Catal Huyuk in Turkey provides some of the most extensive archeological information about our social origins. Catal Huyuk existed around 5000BC. The evidence found in this Neolithic village points towards an egalitarian society. Women held more positions of power than men but there was no large difference in status. The society was both matrilineal and matrilocal. During this time there was no division between secular and sacred. The central figure of worship was a woman giving birth. Women were seen as sacred. Due to the reverence of birth, menstruation was most probably viewed as sacred. Unlike the later patriarchal societies, there was no evidence that women were isolated during menstruation. However, with the solidification of patriarchy women became second class, even viewed by some as evil. Womenís rituals were turned into taboos. The more war-like and authoritarian the society, the stronger the menstrual taboos.
Peruvian Iquitos removed the clitoris and labia of girls just before menstruation, around nine or ten years old. This process was performed in the presence of men in full war regalia: feathers paint and spears. This type of "operation" was and still is performed by groups all over the world, but especially in Africa. The process was said to allow the dangerous sexual spirit to drip out with the blood lost by the operation. This kind of ritual is indicative of a strong fear of women and of the power their menstrual cycle might hold. It is a common human trait to fear what we donít understand. These men did not understand or experience menstruation and therefore feared it. A man was said to lose all of his masculine powers if he came in contact with a menstruating woman. Early patriarchy gave men the power to exercise control over what they could not understand: menstruation.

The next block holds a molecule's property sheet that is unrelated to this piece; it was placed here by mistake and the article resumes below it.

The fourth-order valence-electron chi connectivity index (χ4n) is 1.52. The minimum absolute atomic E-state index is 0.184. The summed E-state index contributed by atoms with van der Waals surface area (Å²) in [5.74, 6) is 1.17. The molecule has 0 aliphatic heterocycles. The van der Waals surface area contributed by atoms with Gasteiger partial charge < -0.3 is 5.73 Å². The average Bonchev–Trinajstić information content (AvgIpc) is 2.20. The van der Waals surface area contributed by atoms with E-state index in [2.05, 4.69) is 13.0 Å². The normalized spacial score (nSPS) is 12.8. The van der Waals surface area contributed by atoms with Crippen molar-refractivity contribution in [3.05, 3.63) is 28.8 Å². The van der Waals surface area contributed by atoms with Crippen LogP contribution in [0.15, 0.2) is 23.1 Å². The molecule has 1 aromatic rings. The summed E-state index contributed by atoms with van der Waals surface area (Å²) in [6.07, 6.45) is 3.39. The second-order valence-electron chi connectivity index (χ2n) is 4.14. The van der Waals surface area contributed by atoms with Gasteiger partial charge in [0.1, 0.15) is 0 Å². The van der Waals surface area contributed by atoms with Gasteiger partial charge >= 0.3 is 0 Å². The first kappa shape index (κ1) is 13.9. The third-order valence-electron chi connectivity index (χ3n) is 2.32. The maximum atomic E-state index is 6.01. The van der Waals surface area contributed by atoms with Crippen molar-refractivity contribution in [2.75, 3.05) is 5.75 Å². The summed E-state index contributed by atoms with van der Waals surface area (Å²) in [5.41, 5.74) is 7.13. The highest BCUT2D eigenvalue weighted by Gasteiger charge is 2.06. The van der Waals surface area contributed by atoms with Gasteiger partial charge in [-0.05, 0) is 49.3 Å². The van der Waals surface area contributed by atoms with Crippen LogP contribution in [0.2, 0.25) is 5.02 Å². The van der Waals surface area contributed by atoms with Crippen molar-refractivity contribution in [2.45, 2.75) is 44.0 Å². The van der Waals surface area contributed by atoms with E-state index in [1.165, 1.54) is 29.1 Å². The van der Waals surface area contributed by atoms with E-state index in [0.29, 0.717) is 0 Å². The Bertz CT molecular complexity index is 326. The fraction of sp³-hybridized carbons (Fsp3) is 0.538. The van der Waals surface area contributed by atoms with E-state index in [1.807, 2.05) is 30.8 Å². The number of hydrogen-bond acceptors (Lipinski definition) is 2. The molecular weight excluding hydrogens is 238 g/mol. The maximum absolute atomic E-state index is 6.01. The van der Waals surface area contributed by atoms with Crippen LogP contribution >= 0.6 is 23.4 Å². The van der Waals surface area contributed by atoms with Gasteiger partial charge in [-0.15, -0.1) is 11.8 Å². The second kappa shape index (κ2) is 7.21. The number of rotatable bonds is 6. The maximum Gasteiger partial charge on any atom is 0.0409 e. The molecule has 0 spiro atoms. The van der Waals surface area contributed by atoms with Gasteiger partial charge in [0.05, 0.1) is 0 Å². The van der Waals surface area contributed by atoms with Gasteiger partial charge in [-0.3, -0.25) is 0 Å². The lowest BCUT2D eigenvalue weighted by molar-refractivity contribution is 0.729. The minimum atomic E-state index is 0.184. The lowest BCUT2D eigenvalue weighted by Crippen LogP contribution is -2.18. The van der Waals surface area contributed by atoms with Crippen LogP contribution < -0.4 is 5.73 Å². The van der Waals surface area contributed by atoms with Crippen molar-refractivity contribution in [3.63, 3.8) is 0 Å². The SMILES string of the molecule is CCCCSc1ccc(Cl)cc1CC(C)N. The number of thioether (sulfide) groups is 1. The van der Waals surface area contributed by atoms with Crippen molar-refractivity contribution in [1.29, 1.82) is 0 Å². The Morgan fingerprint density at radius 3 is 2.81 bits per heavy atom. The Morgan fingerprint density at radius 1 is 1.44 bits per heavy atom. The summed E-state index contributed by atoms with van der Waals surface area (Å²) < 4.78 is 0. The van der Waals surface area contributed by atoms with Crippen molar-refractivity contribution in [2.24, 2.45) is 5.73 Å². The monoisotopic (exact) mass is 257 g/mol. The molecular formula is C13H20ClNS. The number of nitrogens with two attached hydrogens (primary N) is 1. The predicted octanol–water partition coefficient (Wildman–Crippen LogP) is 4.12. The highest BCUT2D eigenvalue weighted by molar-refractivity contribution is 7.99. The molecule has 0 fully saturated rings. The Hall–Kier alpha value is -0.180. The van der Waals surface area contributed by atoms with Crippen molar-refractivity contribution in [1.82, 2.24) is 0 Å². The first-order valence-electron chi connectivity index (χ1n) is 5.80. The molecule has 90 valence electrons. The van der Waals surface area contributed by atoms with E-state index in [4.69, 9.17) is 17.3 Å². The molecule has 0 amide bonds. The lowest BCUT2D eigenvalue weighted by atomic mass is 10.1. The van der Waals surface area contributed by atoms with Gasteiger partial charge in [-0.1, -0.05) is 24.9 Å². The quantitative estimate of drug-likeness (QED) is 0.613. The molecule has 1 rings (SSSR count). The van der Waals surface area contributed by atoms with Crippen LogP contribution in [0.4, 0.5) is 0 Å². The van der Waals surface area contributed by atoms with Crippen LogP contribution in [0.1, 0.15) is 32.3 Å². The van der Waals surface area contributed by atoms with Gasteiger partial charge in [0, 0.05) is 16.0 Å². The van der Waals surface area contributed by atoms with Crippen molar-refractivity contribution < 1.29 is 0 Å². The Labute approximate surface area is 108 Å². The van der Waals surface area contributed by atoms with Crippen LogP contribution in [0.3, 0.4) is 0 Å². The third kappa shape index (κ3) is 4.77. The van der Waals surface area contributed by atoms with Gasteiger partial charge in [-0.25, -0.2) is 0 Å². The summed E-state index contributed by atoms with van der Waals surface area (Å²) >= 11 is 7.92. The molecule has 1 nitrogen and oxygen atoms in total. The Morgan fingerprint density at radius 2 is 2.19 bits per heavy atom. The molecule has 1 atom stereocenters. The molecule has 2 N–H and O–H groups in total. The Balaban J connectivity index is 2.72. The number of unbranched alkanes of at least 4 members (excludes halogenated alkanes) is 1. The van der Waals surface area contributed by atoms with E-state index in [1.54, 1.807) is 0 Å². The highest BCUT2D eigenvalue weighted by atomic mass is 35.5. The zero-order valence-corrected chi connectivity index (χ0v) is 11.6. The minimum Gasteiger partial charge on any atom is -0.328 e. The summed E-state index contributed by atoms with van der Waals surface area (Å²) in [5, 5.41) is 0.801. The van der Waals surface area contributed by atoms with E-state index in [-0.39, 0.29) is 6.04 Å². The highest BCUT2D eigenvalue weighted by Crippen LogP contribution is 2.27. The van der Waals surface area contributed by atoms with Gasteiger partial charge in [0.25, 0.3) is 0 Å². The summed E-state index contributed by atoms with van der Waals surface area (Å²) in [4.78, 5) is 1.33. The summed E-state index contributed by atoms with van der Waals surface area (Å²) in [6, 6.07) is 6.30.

Menstruation and the Bible:
The attitudes expressed in the Bible concerning menstruation are varying. The Old Testament gives a negative message while Jesus himself does not seem to have any qualms about menstruation. However, as history has certainly shown, it is not only the Bible itself which leads the people, but also the priests.
When Adam and Eve were expelled from Eden, God tells Eve that he will multiply thy sorrow and thy conception. (Genesis 3:16) Much later in this book, we read a list of rules which people must follow, concerning menstruation:
And if a woman have an issue, and her issue in her flesh be blood, she shall be put apart seven days: and whosoever toucheth her shall be unclean until the even.
And every thing that she lieth upon in her separation shall be unclean: everything also that she sitteth upon shall be unclean.
And whosoever toucheth her shall wash his clothes, and bathe himself in water, and be unclean until the even.
And if it be on her bed, or on any thing whereon she sitteth, when he toucheth it, he shall be unclean until the even.
And if any man lie with her at all, and her flowers be upon him, he shall be unclean seven days; and all the bed whereon he lieth shall be unclean.
And if a woman have an issue of her blood many days out of the time of her separation, or if it run beyond the time of her separation; all the days of the issue of her uncleanness hall be as the days of her separation: she shall be unclean.
Every bed whereon she lieth all the days of her issue shall be unto her as the bed of her separation: and whatsoever she sitteth upon shall be unclean, as the uncleanness of her separation.
And whosoever toucheth those things shall be unclean, and shall wash his clothes, and bather himself in water, and be unclean until the even.
But if she be cleansed of her issue, then she shall number to herself seven days, and after that she shall be clean.
And on the eighth day she shall take unto her two turtles or two young pigeons, and bring them unto the priest, to the door of the tabernacle of the congregation.
And the priest shall offer the one for a sin offering, and the other for a burnt offering; and the priest shall make an atonement for her before the Lord for the issue of her uncleanness.